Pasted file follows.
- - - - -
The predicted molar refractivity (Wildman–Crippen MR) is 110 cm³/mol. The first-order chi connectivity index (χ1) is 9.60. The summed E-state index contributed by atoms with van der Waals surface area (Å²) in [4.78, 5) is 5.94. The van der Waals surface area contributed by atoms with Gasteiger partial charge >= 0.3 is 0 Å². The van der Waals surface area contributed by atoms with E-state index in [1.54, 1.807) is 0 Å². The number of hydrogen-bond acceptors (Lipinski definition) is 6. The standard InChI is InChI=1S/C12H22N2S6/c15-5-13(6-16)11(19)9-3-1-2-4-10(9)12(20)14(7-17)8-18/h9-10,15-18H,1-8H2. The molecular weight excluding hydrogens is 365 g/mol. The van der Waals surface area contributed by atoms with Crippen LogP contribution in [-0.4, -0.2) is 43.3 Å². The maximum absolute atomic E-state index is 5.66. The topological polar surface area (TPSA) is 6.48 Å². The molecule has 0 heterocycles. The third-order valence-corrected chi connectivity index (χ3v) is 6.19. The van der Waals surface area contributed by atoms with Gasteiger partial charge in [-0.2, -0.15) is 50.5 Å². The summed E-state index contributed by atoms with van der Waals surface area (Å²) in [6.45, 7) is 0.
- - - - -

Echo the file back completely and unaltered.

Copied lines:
The predicted molar refractivity (Wildman–Crippen MR) is 110 cm³/mol. The first-order chi connectivity index (χ1) is 9.60. The summed E-state index contributed by atoms with van der Waals surface area (Å²) in [4.78, 5) is 5.94. The van der Waals surface area contributed by atoms with Gasteiger partial charge >= 0.3 is 0 Å². The van der Waals surface area contributed by atoms with E-state index in [1.54, 1.807) is 0 Å². The number of hydrogen-bond acceptors (Lipinski definition) is 6. The standard InChI is InChI=1S/C12H22N2S6/c15-5-13(6-16)11(19)9-3-1-2-4-10(9)12(20)14(7-17)8-18/h9-10,15-18H,1-8H2. The molecular weight excluding hydrogens is 365 g/mol. The van der Waals surface area contributed by atoms with Crippen LogP contribution in [-0.4, -0.2) is 43.3 Å². The maximum absolute atomic E-state index is 5.66. The topological polar surface area (TPSA) is 6.48 Å². The molecule has 0 heterocycles. The third-order valence-corrected chi connectivity index (χ3v) is 6.19. The van der Waals surface area contributed by atoms with Gasteiger partial charge in [-0.2, -0.15) is 50.5 Å². The summed E-state index contributed by atoms with van der Waals surface area (Å²) in [6.45, 7) is 0.